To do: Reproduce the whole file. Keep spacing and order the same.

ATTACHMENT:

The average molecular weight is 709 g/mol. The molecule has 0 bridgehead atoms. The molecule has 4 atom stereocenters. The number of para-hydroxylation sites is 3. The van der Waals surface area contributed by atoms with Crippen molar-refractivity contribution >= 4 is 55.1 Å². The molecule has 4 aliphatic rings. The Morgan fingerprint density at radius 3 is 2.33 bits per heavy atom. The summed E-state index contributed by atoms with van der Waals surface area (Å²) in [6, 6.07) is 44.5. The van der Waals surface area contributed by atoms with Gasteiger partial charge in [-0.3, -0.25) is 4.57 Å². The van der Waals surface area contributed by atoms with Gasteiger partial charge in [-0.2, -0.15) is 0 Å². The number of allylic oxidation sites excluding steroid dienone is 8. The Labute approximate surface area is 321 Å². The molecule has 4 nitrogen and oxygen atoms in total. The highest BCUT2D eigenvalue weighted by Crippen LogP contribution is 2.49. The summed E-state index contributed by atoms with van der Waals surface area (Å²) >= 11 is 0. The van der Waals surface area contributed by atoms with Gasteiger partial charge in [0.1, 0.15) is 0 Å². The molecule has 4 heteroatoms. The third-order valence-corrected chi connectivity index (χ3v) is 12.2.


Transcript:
The average molecular weight is 709 g/mol. The molecule has 0 bridgehead atoms. The molecule has 4 atom stereocenters. The number of para-hydroxylation sites is 3. The van der Waals surface area contributed by atoms with Crippen molar-refractivity contribution >= 4 is 55.1 Å². The molecule has 4 aliphatic rings. The Morgan fingerprint density at radius 3 is 2.33 bits per heavy atom. The summed E-state index contributed by atoms with van der Waals surface area (Å²) in [6, 6.07) is 44.5. The van der Waals surface area contributed by atoms with Gasteiger partial charge in [-0.3, -0.25) is 4.57 Å². The van der Waals surface area contributed by atoms with Gasteiger partial charge in [-0.2, -0.15) is 0 Å². The number of allylic oxidation sites excluding steroid dienone is 8. The Labute approximate surface area is 321 Å². The molecule has 4 nitrogen and oxygen atoms in total. The highest BCUT2D eigenvalue weighted by Crippen LogP contribution is 2.49. The summed E-state index contributed by atoms with van der Waals surface area (Å²) >= 11 is 0. The van der Waals surface area contributed by atoms with Gasteiger partial charge in [0.1, 0.15) is 0 Å². The molecule has 4 heteroatoms. The third-order valence-corrected chi connectivity index (χ3v) is 12.2.